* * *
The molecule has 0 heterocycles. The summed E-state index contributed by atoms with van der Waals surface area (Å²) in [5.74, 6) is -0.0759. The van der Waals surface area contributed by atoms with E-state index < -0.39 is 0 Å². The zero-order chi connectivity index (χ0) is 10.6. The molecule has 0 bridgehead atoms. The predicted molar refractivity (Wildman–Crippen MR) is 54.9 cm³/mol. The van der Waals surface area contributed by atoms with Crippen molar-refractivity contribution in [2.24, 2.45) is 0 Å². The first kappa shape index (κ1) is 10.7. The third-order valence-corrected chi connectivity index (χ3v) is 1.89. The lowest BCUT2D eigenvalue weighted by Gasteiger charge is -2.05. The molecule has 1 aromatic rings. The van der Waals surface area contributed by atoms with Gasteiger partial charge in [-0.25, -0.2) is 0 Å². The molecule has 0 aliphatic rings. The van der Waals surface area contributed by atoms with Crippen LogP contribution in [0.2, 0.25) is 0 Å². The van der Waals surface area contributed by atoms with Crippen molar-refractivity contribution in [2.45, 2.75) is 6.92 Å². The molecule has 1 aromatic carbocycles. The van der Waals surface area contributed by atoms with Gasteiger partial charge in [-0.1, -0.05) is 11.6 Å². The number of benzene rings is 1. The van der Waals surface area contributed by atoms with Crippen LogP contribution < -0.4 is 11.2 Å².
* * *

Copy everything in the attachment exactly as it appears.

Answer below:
The molecule has 0 heterocycles. The summed E-state index contributed by atoms with van der Waals surface area (Å²) in [5.74, 6) is -0.0759. The van der Waals surface area contributed by atoms with E-state index < -0.39 is 0 Å². The zero-order chi connectivity index (χ0) is 10.6. The molecule has 0 bridgehead atoms. The predicted molar refractivity (Wildman–Crippen MR) is 54.9 cm³/mol. The van der Waals surface area contributed by atoms with Crippen molar-refractivity contribution in [2.24, 2.45) is 0 Å². The first kappa shape index (κ1) is 10.7. The third-order valence-corrected chi connectivity index (χ3v) is 1.89. The lowest BCUT2D eigenvalue weighted by Gasteiger charge is -2.05. The molecule has 1 aromatic rings. The van der Waals surface area contributed by atoms with Gasteiger partial charge in [-0.25, -0.2) is 0 Å². The molecule has 0 aliphatic rings. The van der Waals surface area contributed by atoms with Crippen LogP contribution in [0.2, 0.25) is 0 Å². The van der Waals surface area contributed by atoms with Crippen molar-refractivity contribution in [2.45, 2.75) is 6.92 Å². The molecule has 1 aromatic carbocycles. The van der Waals surface area contributed by atoms with Gasteiger partial charge in [-0.1, -0.05) is 11.6 Å². The number of benzene rings is 1. The van der Waals surface area contributed by atoms with Crippen LogP contribution < -0.4 is 11.2 Å².